%27Lady+Bird%27+Epitomizes+the+Coming-of-Age

A24/Universal

‘Lady Bird’ Epitomizes the Coming-of-Age

A24/Universal

An exquisite love letter to the woes of adolescence and the “Midwest of California,” “Lady Bird” is relatable, hilarious and unexpectedly hard-hitting. Featuring an outstanding cast — with powerhouse performances by two-time nominated Saoirse Ronan as the high school senior Lady Bird and Laurie Metcalf as her loving, attentive mom — the film bleeds a nostalgic yearning for the past but a sanguine hope for the future.

Against other Best Picture contenders like the fantastical “Shape of Water” and grim “Dunkirk,” “Lady Bird” seems much calmer and more innocent. It’s earnest and honest, like its title character. Debut writer-director Greta Gerwig infuses passion into her realistic characters, helping the movie subtly depict truths about love and life. (The movie follows Christine “Lady Bird” McPherson through the ups and downs of her senior year; it’s a slice of life.)

Ronan anchors the movie with her charming performance; “Come here often?” Lady Bird attempts to suavely ask her crush at one point (he doesn’t get it). She so wholeheartedly expresses that wild range of teenage emotion — hope and first love and heartbreak and wonder — you can’t help loving her. Central to the movie is her relationship with her mom and their love, and Ronan and Metcalf effortlessly shift from arguing to reconciling.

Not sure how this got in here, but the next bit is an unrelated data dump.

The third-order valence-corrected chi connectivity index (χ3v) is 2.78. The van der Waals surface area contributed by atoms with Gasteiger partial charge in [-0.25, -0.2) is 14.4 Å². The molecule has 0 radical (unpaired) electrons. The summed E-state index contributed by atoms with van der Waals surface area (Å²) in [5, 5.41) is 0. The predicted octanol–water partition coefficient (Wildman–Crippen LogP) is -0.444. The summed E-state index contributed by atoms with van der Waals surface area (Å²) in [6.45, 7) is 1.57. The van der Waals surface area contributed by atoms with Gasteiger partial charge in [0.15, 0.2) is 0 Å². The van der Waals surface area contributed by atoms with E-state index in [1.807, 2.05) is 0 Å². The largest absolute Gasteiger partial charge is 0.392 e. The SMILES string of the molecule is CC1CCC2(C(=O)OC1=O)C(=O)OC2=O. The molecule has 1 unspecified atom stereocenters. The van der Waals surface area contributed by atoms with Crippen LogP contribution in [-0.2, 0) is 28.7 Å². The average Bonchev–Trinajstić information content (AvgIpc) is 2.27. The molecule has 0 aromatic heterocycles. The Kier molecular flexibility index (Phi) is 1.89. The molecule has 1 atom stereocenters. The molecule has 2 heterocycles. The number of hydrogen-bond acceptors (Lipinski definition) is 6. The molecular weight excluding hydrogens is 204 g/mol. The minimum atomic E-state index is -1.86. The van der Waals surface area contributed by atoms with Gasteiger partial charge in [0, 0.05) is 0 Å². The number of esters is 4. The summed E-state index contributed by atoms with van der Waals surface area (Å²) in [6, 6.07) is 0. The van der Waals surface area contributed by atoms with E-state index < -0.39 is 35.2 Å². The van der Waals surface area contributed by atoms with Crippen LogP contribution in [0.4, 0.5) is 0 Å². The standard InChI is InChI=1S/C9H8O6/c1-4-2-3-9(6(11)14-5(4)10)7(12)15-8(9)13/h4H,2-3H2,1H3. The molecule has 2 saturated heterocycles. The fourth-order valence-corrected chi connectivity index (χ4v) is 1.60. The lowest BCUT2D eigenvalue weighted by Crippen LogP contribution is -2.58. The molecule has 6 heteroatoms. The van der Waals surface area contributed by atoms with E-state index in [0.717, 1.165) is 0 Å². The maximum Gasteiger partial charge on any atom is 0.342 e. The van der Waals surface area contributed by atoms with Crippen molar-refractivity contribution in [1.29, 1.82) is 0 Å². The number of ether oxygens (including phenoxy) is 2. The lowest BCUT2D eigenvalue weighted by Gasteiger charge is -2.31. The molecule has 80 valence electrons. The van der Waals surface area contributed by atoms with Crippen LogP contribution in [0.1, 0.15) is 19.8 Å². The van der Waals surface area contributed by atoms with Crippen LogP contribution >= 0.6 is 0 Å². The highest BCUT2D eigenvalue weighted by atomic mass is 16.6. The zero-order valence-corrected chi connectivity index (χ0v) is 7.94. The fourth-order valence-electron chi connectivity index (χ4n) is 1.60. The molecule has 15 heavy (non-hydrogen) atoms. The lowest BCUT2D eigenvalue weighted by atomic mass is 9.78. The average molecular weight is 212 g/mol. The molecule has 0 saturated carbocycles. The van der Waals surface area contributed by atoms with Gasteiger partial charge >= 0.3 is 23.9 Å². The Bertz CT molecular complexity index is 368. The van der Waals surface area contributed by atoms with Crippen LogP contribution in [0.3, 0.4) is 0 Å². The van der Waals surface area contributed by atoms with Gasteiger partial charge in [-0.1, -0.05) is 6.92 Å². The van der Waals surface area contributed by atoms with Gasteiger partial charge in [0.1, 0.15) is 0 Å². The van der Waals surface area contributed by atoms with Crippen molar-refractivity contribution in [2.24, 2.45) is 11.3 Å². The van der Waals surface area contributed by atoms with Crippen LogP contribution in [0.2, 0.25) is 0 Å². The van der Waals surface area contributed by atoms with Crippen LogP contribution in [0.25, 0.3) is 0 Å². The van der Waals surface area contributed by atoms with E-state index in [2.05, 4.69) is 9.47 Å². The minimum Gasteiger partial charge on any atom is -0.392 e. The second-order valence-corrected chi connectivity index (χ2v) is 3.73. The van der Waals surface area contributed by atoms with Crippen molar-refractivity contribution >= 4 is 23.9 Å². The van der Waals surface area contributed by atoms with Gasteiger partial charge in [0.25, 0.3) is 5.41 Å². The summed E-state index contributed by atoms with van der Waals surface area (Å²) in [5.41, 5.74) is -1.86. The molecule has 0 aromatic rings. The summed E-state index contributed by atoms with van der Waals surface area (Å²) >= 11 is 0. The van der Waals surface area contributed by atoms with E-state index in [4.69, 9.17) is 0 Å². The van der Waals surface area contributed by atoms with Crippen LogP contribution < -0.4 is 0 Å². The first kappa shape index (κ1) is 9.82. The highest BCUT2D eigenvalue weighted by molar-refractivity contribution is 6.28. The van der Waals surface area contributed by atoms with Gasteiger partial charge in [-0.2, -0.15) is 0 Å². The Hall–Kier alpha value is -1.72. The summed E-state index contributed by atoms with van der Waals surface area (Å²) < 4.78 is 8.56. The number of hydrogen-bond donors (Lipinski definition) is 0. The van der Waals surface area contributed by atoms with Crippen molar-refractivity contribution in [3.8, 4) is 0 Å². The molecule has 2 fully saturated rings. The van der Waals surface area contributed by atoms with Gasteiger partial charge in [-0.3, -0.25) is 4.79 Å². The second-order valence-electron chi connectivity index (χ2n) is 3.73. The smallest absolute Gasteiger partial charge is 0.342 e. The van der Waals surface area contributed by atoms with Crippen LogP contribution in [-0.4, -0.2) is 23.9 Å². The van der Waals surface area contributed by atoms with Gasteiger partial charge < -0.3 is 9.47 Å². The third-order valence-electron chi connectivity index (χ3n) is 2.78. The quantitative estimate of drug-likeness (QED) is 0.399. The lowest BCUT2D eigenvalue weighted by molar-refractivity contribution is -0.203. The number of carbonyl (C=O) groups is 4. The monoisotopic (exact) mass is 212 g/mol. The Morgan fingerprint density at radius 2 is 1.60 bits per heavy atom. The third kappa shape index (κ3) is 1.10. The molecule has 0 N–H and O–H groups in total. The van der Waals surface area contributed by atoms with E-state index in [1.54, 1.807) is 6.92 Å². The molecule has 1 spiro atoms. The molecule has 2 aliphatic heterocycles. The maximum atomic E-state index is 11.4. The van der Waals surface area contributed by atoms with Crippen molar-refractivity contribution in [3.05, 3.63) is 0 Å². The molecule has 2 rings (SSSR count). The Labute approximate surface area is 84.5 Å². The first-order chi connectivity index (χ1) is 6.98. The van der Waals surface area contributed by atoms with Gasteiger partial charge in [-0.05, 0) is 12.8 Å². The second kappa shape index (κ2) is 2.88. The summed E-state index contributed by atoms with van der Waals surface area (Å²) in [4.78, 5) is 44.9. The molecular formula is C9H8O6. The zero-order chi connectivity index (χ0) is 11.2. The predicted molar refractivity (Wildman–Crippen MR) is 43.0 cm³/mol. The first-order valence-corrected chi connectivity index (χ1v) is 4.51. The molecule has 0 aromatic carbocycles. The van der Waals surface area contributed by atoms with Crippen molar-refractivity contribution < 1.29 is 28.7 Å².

The movie unwinds briskly with a runtime of 94 minutes, but by the end, you already miss everyone in Lady Bird’s world. Time gets lost in itself, the way it only can when you get to experience great art for the first time. Maybe it’s because it portrays the ordinary so beautifully it feels like real life. Maybe it’s because I inherently relate to Lady Bird’s experiences, currently living through them myself.

Detractors may naysay the movie as simple and too conventional a coming-of-age narrative. Yet its beauty lies in the poetic simplicity of the plot and depth of Gerwig’s lovable characters. Yes, there’s a too-good-to-be-true boyfriend and chubby, comedic best friend, but Gerwig writes them into unconventional, believable directions (which I can’t fully describe and don’t wish to spoil).

Gerwig’s loving attention to character and detail make “Lady Bird” most deserving of Best Picture. It’s hard to describe how well “Lady Bird” captures life in all its unpredictability and wonder and sorrow. But that’s what it does, that’s why it’s great and that’s why it should win.

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